Is Russia ready to compromise with Japan?


September 2, 2016 – 

 – Katehon – 

Just before the meeting with Japanese Prime Minister Shinzo Abe, Russian President Vladimir Putin spoke on cooperation with Japan and negotiations on the status of the South Kuril Islands (Iturup, Shikotan, Kunashir and Habomai group of islands) in front of the Eastern Economic Forum in Vladivostok.

The main condition: strengthening Japanese sovereignty

The president of Russia noted the need for a peace treaty with Japan to be signed. According to Putin, the issue of “northern territories” so painful for the Japanese side must also be solved in a consistent manner so that none of the parties involved feel like they have lost. According to the Russian president, the main factor that would make moving the process forward possible is expanding cooperation between Japan and Russia. When the level of mutual trust between Japan and Russia is comparable to that observable between Russia and China, then compromise will be reached, the president said.

Thus, the Russian president has hinted that the solution to border disputes with China, in which China received a number of territories formerly controlled by the Soviet Union and Russia, was achieved only because China acted as an independent and friendly power for Russia. The real problem facing the resolution of territorial disputes between Russia and Japan is the latter country’s strategic cooperation with the United States and its de facto American occupation. Under these conditions, the transfer of islands to Japan would mean de facto transferring them to the US, Russia’s main geopolitical rival, which is inadmissible for Russia.

US opposition

The Russian president referred to the Declaration of 1956 as a precedent which opened the way to a peace treaty. The process was then broken off under US pressure. According to the declaration, the USSR and Japan agreed to transfer the islands of Habomai and Shikotan to Japan. But the United States was not interested in the normalization of relations between Japan and the Soviet Union, and thus forced Japan to give up such a reasonable compromise. The United States remains the main problem in Russian-Japanese relations. Russia has hinted that it would like to a see a sovereign Japan more independent in its actions. This would open the door for addressing the issue of the islands.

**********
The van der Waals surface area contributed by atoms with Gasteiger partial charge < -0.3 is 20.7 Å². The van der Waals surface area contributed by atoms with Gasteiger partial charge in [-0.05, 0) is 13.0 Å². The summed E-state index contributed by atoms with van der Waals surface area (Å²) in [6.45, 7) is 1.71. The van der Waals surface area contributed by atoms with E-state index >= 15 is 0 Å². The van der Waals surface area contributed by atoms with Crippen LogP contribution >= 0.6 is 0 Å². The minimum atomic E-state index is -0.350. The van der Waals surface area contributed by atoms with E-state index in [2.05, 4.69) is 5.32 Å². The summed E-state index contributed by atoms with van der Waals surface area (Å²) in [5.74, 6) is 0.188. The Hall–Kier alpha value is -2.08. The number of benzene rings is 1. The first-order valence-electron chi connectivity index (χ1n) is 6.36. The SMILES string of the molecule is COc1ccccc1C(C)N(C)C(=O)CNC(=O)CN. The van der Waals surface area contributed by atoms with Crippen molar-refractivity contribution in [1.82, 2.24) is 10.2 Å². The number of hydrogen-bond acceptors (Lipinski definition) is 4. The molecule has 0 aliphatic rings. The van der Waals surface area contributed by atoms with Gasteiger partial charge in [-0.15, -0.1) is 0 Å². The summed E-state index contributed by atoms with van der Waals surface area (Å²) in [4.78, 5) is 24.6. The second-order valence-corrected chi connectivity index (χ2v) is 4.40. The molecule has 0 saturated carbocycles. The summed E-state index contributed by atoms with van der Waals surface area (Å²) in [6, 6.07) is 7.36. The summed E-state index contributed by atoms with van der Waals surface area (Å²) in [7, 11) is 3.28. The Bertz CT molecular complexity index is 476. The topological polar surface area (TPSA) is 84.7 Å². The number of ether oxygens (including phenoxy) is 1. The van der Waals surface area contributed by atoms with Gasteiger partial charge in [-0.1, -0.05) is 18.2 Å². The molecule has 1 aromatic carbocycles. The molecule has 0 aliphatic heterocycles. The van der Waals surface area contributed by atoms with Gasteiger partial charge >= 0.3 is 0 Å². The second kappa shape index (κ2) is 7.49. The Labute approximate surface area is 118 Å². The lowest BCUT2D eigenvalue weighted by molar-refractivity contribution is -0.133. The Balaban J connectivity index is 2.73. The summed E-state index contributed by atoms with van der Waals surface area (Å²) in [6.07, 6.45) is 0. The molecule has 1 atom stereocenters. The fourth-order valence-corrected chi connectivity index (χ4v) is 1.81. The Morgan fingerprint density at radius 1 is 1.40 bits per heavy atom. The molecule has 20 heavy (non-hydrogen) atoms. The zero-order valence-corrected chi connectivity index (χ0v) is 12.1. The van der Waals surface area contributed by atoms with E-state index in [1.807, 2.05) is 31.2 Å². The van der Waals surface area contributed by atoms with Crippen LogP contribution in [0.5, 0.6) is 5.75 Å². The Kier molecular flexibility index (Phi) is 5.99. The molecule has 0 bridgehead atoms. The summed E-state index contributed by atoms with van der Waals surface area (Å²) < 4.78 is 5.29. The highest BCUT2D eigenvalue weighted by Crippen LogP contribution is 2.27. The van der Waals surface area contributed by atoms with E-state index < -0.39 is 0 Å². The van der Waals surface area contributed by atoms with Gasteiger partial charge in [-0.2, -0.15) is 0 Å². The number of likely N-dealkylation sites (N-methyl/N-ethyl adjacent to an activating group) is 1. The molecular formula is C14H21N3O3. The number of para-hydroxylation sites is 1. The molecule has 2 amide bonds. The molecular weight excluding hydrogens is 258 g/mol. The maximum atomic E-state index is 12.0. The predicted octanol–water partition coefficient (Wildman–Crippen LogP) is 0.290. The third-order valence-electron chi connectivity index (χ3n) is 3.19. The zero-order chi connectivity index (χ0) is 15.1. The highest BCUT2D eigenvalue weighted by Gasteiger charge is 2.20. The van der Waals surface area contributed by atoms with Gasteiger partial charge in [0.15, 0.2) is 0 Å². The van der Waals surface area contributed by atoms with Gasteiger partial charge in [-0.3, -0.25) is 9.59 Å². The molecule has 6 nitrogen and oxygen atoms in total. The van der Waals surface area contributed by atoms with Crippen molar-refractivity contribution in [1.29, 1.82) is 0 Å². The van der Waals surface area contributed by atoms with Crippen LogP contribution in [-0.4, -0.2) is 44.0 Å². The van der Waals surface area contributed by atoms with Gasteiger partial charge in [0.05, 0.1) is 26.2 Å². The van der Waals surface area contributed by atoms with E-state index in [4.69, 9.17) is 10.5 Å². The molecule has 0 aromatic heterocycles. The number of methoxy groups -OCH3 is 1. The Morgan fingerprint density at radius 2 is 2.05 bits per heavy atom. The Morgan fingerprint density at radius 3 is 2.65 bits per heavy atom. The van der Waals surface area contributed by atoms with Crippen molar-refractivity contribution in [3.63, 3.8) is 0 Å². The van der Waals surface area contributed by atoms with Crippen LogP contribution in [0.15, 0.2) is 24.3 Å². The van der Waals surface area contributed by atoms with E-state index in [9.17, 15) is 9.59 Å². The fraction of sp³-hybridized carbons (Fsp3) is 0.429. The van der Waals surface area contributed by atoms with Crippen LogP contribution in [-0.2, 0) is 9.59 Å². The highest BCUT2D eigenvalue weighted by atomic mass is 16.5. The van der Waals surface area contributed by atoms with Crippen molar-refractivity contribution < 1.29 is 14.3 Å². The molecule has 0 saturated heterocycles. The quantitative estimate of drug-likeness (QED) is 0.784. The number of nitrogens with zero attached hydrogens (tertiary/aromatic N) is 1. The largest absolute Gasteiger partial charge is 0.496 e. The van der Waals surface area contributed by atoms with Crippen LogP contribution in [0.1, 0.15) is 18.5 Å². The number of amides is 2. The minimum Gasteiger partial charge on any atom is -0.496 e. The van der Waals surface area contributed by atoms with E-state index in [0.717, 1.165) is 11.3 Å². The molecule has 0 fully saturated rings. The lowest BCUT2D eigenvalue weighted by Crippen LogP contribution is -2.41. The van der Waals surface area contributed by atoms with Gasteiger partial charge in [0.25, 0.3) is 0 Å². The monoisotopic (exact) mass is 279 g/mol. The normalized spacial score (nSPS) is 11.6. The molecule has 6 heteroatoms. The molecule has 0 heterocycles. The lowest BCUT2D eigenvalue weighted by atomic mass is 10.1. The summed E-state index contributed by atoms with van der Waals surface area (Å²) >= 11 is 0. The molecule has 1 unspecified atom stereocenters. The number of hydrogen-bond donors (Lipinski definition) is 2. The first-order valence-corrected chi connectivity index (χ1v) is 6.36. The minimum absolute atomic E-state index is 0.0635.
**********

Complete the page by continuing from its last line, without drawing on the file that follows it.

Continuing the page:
Mutual interest

Over the past several years, Japan has expressed interest in closer ties with Russia. Joining anti-Russian sanctions under US pressure and the subsequent Russian response provoked a negative reaction from Japanese businesses interested in cooperation with Russian defense corporations. Prime Minister Shinzo Abe has repeatedly, unofficially expressed interest in meeting with the Russian president despite the negative position of the United States. Russia needs Japan from an economic point of view, especially as a transportation corridor to Europe alternative to the Chinese “Silk Road”, as well as a military and political partner.

In terms of geopolitics, Japan is Russia’s most coveted partner in the Far East. Despite the country’s insular position,​​ Japan is a classic continental power in terms of cultural values. This paradox was noted by the German geopoliticians of the first half of the 20th century. The leading German geopolitician, Karl Haushofer, even proposed the idea of ​​a continental block along a “Berlin-Moscow-Tokyo” axis. Like China, Japan has serious economic and innovative potential, which could contribute to the development of the Russian Far East. At the same time, it does not pose any danger to the sparsely populated border regions of Russia from a demographic point of view.

First peace, then negotiations on the Kurils

At the same time, Russia does not directly link the signing of a peace treaty to the question of the status of the South Kurils. Instead, Russia’s position is that a peace treaty should be signed first, and then the South Kuril issue be decided. Japan’s actions for a rapprochement with Russia and its willingness to invest in Russia (specific projects will be presented at the Eastern Economic Forum) show that this view is understood and accepted by Tokyo. 

At the same time, the Japanese government is forced to look at their own public opinion, which believes that it is possible to receive all 4 disputed islands from Russia. Russia prefers to postpone the issue until Japan becomes more independent of the United States (the ideal for Russia would be the US military leaving Japan). If Russia were ready to hypothetically discuss anything at this time, it would be a return to the conditions of the joint Moscow declaration of 1956.

According to experts, the signing of a peace treaty with Russia is also a matter of personal prestige for Abe. In the Japanese tradition of diplomacy, all direct negotiations must be completed with a successful outcome. Hence why all serious issues are first solved through intermediaries. Therefore, the very fact that Abe is visiting Russia and meeting with Vladimir Putin is a sign that the parties have already agreed on key issues of cooperation and are ready to reveal them to the world.

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